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From: leo at possi.org (Leo A. Martin) on 2007.09.25 at 01:40:53(16333)
I live in Phoenix, Arizona, USA, where it's really hot in the summer and
winters are mild with occasional overnight frost. Excellent winter weather
for mediterranean climate plants. We get some summer rain.
I have (still, I hope) a Helicodicerous muscivorous in a pot. I bought a
small tuber four summers ago and, that fall, potted it into a glazed
ceramic container holding about 6 liters/1.5 gallons of soil. I used local
soil dug from a dry wash, which is fairly heavy and almost all mineral. I
put the tuber about 2 inches / 5cm below the soil surface.
The first growing season it did nothing all winter even though I watered
it regularly. It then produced two or three small leaves in late April,
when it was already good and warm here (upper 80s F / 20s C). I kept
watering it until the leaves died down in July.
The next growing season I again watered all winter, but it waited until
early May to produce only one or two smallish leaves. Temperatures then
are normally in the 90s to 110 F / 30C-45C. It remained in leaf about a
month, then went dormant.
The next growing season I watered all winter. It produced about 10 nice,
lush leaves, though not as big as I read they are supposed to be. It
waited until late April. It went dormant in June.
Last growing season I watered all winter. It made 2 small leaves in late
April, and went dormant in about a month.
Obviously the plant isn't happy about something. I don't understand why it
waits so long to grow, why it made such good growth one year, then such
poor growth last year.
It's just turning fall here. Any suggestions? Should I repot the tuber
now? Should I try a different soil mix? Should I fertilize a lot more?
From: crogers at ecoanalysts.com (D. Christopher Rogers) on 2007.09.26 at 15:47:38(16338)
Helicodiceros likes a cool wet (but well drained) winter as prelude to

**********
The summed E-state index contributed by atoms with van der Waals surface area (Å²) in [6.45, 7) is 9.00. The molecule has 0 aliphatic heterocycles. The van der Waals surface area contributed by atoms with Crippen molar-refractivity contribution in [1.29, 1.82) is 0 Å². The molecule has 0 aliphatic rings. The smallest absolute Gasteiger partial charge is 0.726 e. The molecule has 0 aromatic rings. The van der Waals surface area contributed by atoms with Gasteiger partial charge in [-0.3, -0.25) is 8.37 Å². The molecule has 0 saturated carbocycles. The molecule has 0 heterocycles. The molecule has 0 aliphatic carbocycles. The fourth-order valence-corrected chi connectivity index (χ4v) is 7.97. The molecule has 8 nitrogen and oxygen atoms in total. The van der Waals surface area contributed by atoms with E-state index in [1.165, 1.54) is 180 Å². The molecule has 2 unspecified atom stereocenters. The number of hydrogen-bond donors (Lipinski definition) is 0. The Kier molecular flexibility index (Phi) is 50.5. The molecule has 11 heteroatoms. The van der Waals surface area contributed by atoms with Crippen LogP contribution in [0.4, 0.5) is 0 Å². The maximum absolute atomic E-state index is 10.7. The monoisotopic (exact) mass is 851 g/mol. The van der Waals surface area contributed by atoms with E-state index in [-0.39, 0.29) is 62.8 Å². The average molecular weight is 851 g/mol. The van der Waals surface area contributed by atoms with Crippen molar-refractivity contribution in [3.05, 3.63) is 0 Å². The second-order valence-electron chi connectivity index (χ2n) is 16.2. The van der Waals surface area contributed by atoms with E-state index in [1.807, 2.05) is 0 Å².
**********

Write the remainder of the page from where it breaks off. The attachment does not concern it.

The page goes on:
emerging. What I would suggest is that you store the dormant tubers in your
fridge. Phoenix just does not get cold enough for them. When the plants go
dormant, I would move them to the air-conditioned confines of your home for
a month. Then, dig up the tubers, wash them, remove any rot spots, let them
air dry, dust them well with cinnamon (especially where there was any rot),
wrap them in damp (well wrung out) long fibered sphagnum moss, and put them
in the refrigerator for a month or two, or until you see new growth. Then
plant them, again in the confines of your air-conditioned abode for a month
or so, gradually moving them back out side.
In the wild and here in northern California, they need about 6 to 8 hours of
full sun. But with the intensity of the sun in your neck of the woods, I
would use bright, reflected light or 60% shade cloth.
I hope this helps.
From: Deni at yaxhampark.co.uk (Deni Bown) on 2007.09.26 at 17:48:37(16340)
My experience of growing Helicodiceros is almost the opposite of yours.
For a start, I live in E England so growing conditions are very
different. I keep my plants under glass, min. 45F in winter, and we have
cool summers, though the greenhouse easily reaches 80-90F on sunny days.
I use a very gritty potting mix based on John Innes No. 3 (i.e. a
loam-based medium) and the smallest pot - a 2-inch tuber might be lucky
and get a 6-inch pot. I repot them every year in September and they
come into growth Oct-Nov, dying down by May-June, after which I keep the